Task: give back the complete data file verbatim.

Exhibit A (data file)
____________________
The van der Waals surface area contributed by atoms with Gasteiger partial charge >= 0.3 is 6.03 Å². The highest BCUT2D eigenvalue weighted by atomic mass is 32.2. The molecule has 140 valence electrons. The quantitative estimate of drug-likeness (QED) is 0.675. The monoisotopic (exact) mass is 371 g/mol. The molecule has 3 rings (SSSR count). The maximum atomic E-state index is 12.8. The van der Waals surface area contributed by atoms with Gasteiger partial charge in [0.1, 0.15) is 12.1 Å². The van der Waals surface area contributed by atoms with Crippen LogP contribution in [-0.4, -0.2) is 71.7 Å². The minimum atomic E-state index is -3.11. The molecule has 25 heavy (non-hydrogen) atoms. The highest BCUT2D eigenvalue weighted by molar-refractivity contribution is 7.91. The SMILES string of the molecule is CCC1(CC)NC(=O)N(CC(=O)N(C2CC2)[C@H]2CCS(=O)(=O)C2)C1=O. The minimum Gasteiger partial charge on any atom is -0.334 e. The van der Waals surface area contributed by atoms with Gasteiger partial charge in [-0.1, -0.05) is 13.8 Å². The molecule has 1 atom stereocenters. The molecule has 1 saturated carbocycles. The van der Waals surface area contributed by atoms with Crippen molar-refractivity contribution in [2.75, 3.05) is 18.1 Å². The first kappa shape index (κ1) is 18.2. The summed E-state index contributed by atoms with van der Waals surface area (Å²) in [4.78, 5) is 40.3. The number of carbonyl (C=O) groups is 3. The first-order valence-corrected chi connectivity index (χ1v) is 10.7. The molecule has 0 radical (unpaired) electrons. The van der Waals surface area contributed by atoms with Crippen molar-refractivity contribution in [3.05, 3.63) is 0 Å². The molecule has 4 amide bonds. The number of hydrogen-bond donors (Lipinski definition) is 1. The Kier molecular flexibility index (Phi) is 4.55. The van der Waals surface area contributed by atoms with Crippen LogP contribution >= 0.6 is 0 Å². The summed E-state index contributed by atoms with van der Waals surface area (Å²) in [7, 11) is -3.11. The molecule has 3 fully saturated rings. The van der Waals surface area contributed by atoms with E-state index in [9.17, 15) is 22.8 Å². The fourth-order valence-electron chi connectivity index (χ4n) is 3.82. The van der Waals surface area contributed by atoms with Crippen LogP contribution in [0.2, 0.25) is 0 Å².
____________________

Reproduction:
The van der Waals surface area contributed by atoms with Gasteiger partial charge >= 0.3 is 6.03 Å². The highest BCUT2D eigenvalue weighted by atomic mass is 32.2. The molecule has 140 valence electrons. The quantitative estimate of drug-likeness (QED) is 0.675. The monoisotopic (exact) mass is 371 g/mol. The molecule has 3 rings (SSSR count). The maximum atomic E-state index is 12.8. The van der Waals surface area contributed by atoms with Gasteiger partial charge in [0.1, 0.15) is 12.1 Å². The van der Waals surface area contributed by atoms with Crippen LogP contribution in [-0.4, -0.2) is 71.7 Å². The minimum atomic E-state index is -3.11. The molecule has 25 heavy (non-hydrogen) atoms. The highest BCUT2D eigenvalue weighted by molar-refractivity contribution is 7.91. The SMILES string of the molecule is CCC1(CC)NC(=O)N(CC(=O)N(C2CC2)[C@H]2CCS(=O)(=O)C2)C1=O. The minimum Gasteiger partial charge on any atom is -0.334 e. The van der Waals surface area contributed by atoms with Gasteiger partial charge in [-0.1, -0.05) is 13.8 Å². The molecule has 1 atom stereocenters. The molecule has 1 saturated carbocycles. The van der Waals surface area contributed by atoms with Crippen molar-refractivity contribution in [2.75, 3.05) is 18.1 Å². The first kappa shape index (κ1) is 18.2. The summed E-state index contributed by atoms with van der Waals surface area (Å²) in [4.78, 5) is 40.3. The number of carbonyl (C=O) groups is 3. The first-order valence-corrected chi connectivity index (χ1v) is 10.7. The molecule has 0 radical (unpaired) electrons. The van der Waals surface area contributed by atoms with Crippen molar-refractivity contribution in [3.05, 3.63) is 0 Å². The molecule has 4 amide bonds. The number of hydrogen-bond donors (Lipinski definition) is 1. The Kier molecular flexibility index (Phi) is 4.55. The van der Waals surface area contributed by atoms with Crippen LogP contribution >= 0.6 is 0 Å². The summed E-state index contributed by atoms with van der Waals surface area (Å²) in [7, 11) is -3.11. The molecule has 3 fully saturated rings. The van der Waals surface area contributed by atoms with E-state index in [9.17, 15) is 22.8 Å². The fourth-order valence-electron chi connectivity index (χ4n) is 3.82. The van der Waals surface area contributed by atoms with Crippen LogP contribution in [0.2, 0.25) is 0 Å².